I am helping to manage an IT Center in Karimabad, Hunza. It’s a part of my efforts for female emancipation through digital
work. Back in 2008 when I first started working online I had no idea this is where it would lead me. My only priority then was staying sane and earning a pocket-money. As the power of virtual work unfolded before me and my life turned around for the better, I realized the impact it could have on our economy, our lives, our society. And thus Women’s Digital League was born. I founded this ‘virtual firm providing digital services to client, owned and powered by Pakistani women working from home’. For 3 years I lived, breathed, slept WDL. There were moments of extreme adrenaline rush that lasted for months, and then horrible lows when I thought I was demented for thinking this could work. However, being the stubborn dreamer that I am, I stuck to it, met incredible people, had horrid experiences, held success and happiness in my hands, found a voice and a purpose …
I made money … a lot of it – did fun stuff, bought expensive clothes but it only lasted for a short time. I wanted more. Personal gratification … that’s what was lacking … what I wanted more than anything else. I got my chance! I was connected by a client with an NGO working in Karimabad, Hunza that owned an IT Center. A-ha!
Hunza has a 90% literacy rate with many youngsters going to the urban areas for higher education. What’s refreshing is that almost always these young students decide to go back to Hunza, especially the women … so I had no problem finding the right workforce. To make things better, TimeSvr joined hands with WDL and we decided to work together on our mission to reach remote areas of Pakistan that had a good literacy rate and where there was sufficient interest on part of local organizations to help us run digital work centers in beta. It gives me such a thrill saying this … Ladies, the experiment has been successful!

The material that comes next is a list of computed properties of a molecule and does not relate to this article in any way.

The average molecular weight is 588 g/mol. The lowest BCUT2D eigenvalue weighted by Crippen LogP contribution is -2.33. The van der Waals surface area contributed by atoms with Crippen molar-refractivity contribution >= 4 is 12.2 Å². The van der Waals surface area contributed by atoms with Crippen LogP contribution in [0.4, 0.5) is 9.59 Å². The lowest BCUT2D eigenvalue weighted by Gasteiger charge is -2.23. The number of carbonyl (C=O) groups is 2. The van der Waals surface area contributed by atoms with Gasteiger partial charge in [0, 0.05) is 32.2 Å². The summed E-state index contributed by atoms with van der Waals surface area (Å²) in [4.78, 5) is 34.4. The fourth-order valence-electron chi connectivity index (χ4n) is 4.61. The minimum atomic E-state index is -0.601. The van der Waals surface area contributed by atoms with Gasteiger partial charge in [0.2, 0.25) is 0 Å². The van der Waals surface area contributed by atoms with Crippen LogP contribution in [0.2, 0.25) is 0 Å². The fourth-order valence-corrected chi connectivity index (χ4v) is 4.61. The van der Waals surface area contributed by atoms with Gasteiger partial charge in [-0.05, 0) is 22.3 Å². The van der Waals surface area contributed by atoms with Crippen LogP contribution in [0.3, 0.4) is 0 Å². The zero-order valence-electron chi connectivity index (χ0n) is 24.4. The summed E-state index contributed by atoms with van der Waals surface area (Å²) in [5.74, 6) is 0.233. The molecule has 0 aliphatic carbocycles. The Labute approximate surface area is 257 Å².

We started with Amazon MTurk and CrowdFlower, and now we are doing similar work with individual clients for a lot more than what the former two offered. Not only that, we are sending them more advance tasks like converting PDF files to Word, cleaning up Excel sheets, and so on. A typical school or college teacher in the valley earn up to Rs. 4000 ($45-50) per month working fulltime 6 days a week. In 1997 the population of Karimabad was said to be 5000 people. Even if it’s doubled since then, you can imagine just how many schools/colleges exist in the area. At the IT Center the women work for about $150 a month. The place has substantial room for growth and even profit if it can be sustained via regular work, solar panels to help with the power situation and a reliable Internet connection.
Now WDL is merged with TimeSvr. In fact, there is no WDL. I only work for the IT Center and hope there will be many more like it along the Karakoram Highway which is a part of the ancient Silk Road. I always have trouble winding up a post but I guess all I want to say is that is working on this project gives a meaning to my life and a direction … what the more dramatic would call a ‘calling’. And I am loving every moment of it.